So Wal-Mart did a survey and found that the Bentonville, Ark.-based company isn't competitive in its wages. So like any major company responding to market pressures, it decided to raise its wages to attract and retain employees.
Reports the Times's Michael Barbaro:
Wal-Mart Stores, the nation's largest employer, said yesterday that it would raise starting salaries at one-third of its United States stores by about 6 percent. And the company also said it would impose a wage cap on certain positions.
Wal-Mart said it decided to increase starting wages after performing a routine survey in several markets around the country. The survey found that the company needed to improve hourly pay to remain competitive with local retailers.
Of course, as with any workplace, you're bound to find employees who are still dissatisifed with their pay. Barbaro certainly did:
Cynthia Murray, who works at a Wal-Mart in Laurel, Md., and has made statements critical of the company at labor rallies, said her starting salary at Wal-Mart five years ago was $7.50 an hour.
"With the prices of everything going up," a 6 percent raise on a starting salary is not impressive, Ms. Murray said. She said she needed $40 a week just to fill her car's gasoline tank.
But, wait a minute. Barbaro is in New York, Murray works in Laurel, Md. He didn't just bump into her at a picket line while shopping for school supplies.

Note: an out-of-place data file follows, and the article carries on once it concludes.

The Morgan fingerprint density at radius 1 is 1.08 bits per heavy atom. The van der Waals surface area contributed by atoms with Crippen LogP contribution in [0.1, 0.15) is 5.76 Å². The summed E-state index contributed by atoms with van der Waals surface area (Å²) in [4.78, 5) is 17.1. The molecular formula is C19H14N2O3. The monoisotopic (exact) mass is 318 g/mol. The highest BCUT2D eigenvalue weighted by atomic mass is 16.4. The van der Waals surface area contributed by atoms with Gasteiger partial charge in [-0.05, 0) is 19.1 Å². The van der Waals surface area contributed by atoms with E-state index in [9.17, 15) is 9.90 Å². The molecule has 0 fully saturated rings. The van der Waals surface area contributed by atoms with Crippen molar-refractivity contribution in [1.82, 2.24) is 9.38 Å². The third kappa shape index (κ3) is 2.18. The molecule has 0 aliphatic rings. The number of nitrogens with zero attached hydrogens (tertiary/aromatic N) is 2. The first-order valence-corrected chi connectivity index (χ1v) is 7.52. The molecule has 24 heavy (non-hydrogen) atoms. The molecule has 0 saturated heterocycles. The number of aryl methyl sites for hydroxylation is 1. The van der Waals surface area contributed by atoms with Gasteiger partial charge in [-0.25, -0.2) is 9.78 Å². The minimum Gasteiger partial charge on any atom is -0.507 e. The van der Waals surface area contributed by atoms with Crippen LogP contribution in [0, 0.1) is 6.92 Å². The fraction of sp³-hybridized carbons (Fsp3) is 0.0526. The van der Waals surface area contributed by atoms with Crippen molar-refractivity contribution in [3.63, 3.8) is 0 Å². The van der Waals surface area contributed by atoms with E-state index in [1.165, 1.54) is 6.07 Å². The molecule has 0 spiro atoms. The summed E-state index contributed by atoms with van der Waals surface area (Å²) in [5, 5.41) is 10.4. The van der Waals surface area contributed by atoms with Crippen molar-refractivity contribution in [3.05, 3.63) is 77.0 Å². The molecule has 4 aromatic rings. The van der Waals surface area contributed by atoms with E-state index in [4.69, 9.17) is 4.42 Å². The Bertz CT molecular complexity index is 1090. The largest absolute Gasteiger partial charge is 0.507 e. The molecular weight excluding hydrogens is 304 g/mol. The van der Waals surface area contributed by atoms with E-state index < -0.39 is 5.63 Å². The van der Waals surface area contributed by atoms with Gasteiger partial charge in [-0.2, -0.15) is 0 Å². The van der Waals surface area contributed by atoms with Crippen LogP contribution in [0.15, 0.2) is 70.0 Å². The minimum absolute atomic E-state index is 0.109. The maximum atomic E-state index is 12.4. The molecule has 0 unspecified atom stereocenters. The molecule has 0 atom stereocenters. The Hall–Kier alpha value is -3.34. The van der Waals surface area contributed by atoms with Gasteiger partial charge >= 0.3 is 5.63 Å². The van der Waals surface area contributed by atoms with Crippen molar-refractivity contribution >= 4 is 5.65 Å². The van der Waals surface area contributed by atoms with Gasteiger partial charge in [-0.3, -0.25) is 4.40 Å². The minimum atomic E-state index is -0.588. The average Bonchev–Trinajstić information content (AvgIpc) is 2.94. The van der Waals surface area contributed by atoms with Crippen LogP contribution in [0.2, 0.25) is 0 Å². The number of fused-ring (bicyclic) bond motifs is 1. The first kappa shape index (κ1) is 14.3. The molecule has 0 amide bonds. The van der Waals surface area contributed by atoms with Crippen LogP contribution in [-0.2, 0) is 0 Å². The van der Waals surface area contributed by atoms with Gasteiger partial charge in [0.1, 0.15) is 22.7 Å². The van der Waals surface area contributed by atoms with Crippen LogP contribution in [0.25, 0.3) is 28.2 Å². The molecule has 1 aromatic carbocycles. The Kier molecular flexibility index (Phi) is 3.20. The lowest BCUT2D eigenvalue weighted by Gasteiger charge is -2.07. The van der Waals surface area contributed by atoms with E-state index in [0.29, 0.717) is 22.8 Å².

In fact not only is Murray profiled on the labor union-backed WakeUpWalMart.com Web site, according to the August 2 New York Daily News, she is an active campaigner for the left-wing anti-Wal-Mart group:
It's more than a bit odd to leave out this tidbit, considering Barbaro uses Wake-Up Wal-Mart as a source. In July over at the MRC's BusinessandMedia.org, I wrote about how Michael Barbaro went public with a change in Wal-Mart shoplifting policy, courtesy of internal documents leaked to him by WakeUpWalMart.com:
A union-funded campaign against Wal-Mart kicked off a 35-day, 35-city road trip yesterday in Times Square.
Six WakeUpWalMart.com staffers rolled into town on a rented bus emblazoned with the Stars and Stripes - and slogans like "Join the Fight for a Better America."
With about two dozen New York City volunteers - and Wal-Mart employee Cynthia Murray, who took days off from her job - they worked the crowds at Broadway and W. 45th St.
"The changes in Wal-Mart's theft policy are described in 30 pages of documents that were provided to The New York Times by WakeUpWalMart.com, a group backed by unions that have tried to organize Wal-Mart workers in the
," Barbaro acknowledged in his story. United States
WakeUp Wal-Mart's earliest reference to the policy change came in a July 13 blog post on its Web site, which excerpted the Barbaro story without comment. In other words, the activist group waited to go public with its comments on the policy until after the Times broke the story.